Thursday, 17 April 2008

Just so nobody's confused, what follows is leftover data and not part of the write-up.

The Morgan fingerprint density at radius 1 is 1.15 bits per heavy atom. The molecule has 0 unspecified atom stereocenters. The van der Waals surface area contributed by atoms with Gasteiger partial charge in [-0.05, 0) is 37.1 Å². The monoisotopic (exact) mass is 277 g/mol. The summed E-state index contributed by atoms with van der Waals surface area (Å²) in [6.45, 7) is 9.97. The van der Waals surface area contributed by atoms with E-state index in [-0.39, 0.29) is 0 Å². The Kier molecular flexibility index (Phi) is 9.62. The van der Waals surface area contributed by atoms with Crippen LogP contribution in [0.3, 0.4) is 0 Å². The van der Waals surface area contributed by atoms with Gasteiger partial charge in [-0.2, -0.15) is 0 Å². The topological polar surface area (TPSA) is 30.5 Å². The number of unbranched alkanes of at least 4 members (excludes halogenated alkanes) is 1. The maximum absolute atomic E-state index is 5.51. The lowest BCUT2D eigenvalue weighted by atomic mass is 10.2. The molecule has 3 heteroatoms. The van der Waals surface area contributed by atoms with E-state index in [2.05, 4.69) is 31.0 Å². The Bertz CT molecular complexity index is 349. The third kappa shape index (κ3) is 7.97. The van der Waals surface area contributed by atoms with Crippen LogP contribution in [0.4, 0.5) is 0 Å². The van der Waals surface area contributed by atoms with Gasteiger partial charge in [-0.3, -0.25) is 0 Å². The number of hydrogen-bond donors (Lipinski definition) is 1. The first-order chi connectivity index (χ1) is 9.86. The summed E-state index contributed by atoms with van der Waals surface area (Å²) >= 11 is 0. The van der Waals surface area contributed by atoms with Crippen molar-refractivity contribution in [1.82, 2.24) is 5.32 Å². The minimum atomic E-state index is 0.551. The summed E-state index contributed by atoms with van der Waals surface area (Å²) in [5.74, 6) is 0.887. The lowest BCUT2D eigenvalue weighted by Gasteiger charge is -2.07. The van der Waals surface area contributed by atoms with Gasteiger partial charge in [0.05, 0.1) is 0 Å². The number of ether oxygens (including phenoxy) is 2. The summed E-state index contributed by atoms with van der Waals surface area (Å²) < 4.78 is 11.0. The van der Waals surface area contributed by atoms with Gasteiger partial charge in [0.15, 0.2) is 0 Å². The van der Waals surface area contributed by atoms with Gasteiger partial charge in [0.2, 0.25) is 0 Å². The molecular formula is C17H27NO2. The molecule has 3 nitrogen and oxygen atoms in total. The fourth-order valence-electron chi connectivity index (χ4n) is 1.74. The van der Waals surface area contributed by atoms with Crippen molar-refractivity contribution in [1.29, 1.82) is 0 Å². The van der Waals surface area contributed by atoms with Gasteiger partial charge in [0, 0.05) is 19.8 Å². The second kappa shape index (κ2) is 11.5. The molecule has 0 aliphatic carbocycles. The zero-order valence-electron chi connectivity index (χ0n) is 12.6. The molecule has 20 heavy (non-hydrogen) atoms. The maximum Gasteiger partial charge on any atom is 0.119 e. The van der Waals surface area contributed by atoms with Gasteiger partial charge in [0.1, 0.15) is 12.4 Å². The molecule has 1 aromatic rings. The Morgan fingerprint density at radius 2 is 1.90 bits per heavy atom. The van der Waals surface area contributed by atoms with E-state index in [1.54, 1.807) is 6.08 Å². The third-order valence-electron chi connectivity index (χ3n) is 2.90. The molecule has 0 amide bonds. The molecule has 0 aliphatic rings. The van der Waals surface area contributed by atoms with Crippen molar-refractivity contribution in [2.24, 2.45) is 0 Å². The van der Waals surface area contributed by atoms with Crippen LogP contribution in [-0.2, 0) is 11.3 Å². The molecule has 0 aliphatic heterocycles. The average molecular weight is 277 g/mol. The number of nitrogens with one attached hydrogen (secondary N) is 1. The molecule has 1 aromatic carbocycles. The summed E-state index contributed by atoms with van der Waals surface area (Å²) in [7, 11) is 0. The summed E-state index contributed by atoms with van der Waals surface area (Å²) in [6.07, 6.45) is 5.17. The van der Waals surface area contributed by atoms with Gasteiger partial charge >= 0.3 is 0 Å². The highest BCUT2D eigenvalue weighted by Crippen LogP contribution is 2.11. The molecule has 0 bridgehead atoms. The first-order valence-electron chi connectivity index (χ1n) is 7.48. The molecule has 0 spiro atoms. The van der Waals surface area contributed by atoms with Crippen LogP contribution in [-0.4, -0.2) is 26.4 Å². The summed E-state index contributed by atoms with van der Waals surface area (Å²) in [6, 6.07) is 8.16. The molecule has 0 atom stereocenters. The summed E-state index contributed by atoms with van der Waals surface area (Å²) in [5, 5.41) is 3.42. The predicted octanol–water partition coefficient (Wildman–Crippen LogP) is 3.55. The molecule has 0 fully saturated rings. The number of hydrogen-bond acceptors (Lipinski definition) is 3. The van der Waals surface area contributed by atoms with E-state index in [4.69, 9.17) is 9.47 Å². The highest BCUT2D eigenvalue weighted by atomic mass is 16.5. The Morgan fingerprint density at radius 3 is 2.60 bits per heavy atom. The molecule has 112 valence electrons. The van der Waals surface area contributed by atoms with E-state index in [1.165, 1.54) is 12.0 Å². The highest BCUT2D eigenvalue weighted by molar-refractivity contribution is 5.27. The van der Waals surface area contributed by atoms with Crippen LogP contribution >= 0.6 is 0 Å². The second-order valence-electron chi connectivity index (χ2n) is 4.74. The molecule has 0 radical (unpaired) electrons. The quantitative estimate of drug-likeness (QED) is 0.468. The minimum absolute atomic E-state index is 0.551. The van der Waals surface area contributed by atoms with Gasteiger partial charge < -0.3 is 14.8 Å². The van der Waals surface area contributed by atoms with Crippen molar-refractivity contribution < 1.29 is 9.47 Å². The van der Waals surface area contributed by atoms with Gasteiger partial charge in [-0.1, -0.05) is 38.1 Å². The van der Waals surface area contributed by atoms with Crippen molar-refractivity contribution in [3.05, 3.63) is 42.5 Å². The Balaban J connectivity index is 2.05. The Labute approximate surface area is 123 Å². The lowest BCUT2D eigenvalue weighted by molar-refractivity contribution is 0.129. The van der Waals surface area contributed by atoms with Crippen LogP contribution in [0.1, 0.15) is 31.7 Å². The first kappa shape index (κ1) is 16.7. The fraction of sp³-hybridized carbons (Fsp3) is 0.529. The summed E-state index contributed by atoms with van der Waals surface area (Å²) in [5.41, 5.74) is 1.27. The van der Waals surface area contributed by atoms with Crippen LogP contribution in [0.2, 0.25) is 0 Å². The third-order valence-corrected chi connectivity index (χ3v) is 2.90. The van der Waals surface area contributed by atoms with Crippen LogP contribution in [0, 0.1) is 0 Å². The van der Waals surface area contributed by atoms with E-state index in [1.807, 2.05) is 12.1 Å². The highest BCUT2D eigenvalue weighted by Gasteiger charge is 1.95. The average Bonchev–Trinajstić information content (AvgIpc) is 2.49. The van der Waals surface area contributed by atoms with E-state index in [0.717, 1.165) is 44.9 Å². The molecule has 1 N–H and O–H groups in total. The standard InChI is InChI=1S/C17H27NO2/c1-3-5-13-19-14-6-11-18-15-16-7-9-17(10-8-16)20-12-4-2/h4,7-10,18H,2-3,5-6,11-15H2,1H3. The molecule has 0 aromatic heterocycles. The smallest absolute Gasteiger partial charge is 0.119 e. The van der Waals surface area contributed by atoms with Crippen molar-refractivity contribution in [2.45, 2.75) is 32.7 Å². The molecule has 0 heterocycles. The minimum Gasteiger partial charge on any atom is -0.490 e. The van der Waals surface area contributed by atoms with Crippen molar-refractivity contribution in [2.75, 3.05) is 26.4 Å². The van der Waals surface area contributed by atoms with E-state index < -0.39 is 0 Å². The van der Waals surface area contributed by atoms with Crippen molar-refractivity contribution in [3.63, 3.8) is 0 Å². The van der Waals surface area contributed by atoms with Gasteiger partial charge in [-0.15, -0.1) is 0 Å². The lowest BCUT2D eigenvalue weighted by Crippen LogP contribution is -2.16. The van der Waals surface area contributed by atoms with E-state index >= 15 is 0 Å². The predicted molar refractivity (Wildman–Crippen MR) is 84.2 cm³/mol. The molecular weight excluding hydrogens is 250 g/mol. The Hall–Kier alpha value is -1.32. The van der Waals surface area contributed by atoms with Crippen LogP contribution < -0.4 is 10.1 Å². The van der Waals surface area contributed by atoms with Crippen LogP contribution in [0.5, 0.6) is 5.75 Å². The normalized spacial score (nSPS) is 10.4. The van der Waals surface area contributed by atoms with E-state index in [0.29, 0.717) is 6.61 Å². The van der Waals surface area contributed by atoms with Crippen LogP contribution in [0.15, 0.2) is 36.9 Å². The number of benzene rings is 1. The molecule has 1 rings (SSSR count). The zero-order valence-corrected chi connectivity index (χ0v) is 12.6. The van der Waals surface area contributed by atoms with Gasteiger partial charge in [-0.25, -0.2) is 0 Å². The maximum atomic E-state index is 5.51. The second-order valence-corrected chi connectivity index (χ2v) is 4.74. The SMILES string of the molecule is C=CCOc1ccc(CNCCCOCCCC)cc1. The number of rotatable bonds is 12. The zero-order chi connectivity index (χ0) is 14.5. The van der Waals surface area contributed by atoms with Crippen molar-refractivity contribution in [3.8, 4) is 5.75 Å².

It's been London Book Week for the last few days and I'm pretty certain Transworld will have been doing their best to sell the rights for Caligula around the world. The little flurry of foreign sales I had before Christmas, Italy, Russia and Poland, gave me the wrong idea about the way these things work and I now realise how fortunate I was to have that early success. The last couple of weeks have been quiet on the book front, but I had word from Simon that Caligula's name has changed again. I'm now the author of Caligula - with a sub-title of: Can a slave decide the fate of an Emperor? which is a line I like, but is taking a bit of getting used to. I've just got back from Vilamoura on the Algarve on a holiday with my wife Alison and son Gregor, and his pal Ross. We had a hurricane for the first few days - at least the rain was warm - but the weather was hot for the rest of the week. The marina is great, but I found the rest of the resort a bit soulless. The best days I had were walking along the incredible, eroded red cliffs between Vilamoura and Albufeira and, surprise, surprise, at the Roman museum which is mostly an outdoor villa complex with pottery still lying more or less where it's been for the last two thousand years. Been in touch with a guy called Bob Low who I haven't seen for about ten years. He's another journalist turned author and we used to work together at the Daily Record in Glasgow. I didn't realise he'd written a book until I saw it in the shops, a historical novel - more Viking saga actually - called The Whale Road, the story of an intrepid band of Vikings called the Oathsworn. If anyone should know about Vikings it's Bob, who takes part in re-enactments, has built boats, stood in battle lines and, judging by his stories, has revelled in the mud and the blood - and the ale. By chance I had the opportunity to read his second book The Wolf Sea while I was on the way back from Portugal and I thought it was brilliant. He has an incredible depth of knowledge and a gutsy writing style that really takes you there and holds you in thrawl. If you like historical novels with an edge, it's right up with Bernard Cornwell. Three months to go to July 14 and I had another tremendously positive reaction from a friend who read one of my book proof copies while she was on holiday. She homed in on all the stuff I thought was special, but the best was when she told me: "You know, Doug, you really got the women right. A lot of male writers aren't able to do that." Until she said it, I wasn't sure I could either.